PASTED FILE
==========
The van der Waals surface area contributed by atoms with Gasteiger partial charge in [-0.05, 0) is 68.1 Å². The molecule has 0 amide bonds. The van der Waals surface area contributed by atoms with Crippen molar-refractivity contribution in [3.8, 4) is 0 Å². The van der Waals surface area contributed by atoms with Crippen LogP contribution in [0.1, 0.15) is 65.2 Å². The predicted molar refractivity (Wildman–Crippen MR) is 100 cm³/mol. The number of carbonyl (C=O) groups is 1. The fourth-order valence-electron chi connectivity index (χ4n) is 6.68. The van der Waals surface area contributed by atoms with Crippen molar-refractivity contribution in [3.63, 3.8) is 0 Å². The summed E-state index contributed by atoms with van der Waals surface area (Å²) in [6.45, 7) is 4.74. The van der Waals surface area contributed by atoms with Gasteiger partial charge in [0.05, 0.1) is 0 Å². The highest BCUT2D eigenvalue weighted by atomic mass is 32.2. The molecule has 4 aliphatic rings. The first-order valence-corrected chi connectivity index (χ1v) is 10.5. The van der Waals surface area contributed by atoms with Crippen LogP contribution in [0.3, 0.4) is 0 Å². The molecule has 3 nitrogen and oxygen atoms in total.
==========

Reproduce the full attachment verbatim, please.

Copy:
The van der Waals surface area contributed by atoms with Gasteiger partial charge in [-0.05, 0) is 68.1 Å². The molecule has 0 amide bonds. The van der Waals surface area contributed by atoms with Crippen molar-refractivity contribution in [3.8, 4) is 0 Å². The van der Waals surface area contributed by atoms with Crippen LogP contribution in [0.1, 0.15) is 65.2 Å². The predicted molar refractivity (Wildman–Crippen MR) is 100 cm³/mol. The number of carbonyl (C=O) groups is 1. The fourth-order valence-electron chi connectivity index (χ4n) is 6.68. The van der Waals surface area contributed by atoms with Crippen molar-refractivity contribution in [3.63, 3.8) is 0 Å². The summed E-state index contributed by atoms with van der Waals surface area (Å²) in [6.45, 7) is 4.74. The van der Waals surface area contributed by atoms with Gasteiger partial charge in [0.05, 0.1) is 0 Å². The highest BCUT2D eigenvalue weighted by atomic mass is 32.2. The molecule has 4 aliphatic rings. The first-order valence-corrected chi connectivity index (χ1v) is 10.5. The van der Waals surface area contributed by atoms with Crippen LogP contribution in [0.3, 0.4) is 0 Å². The molecule has 3 nitrogen and oxygen atoms in total.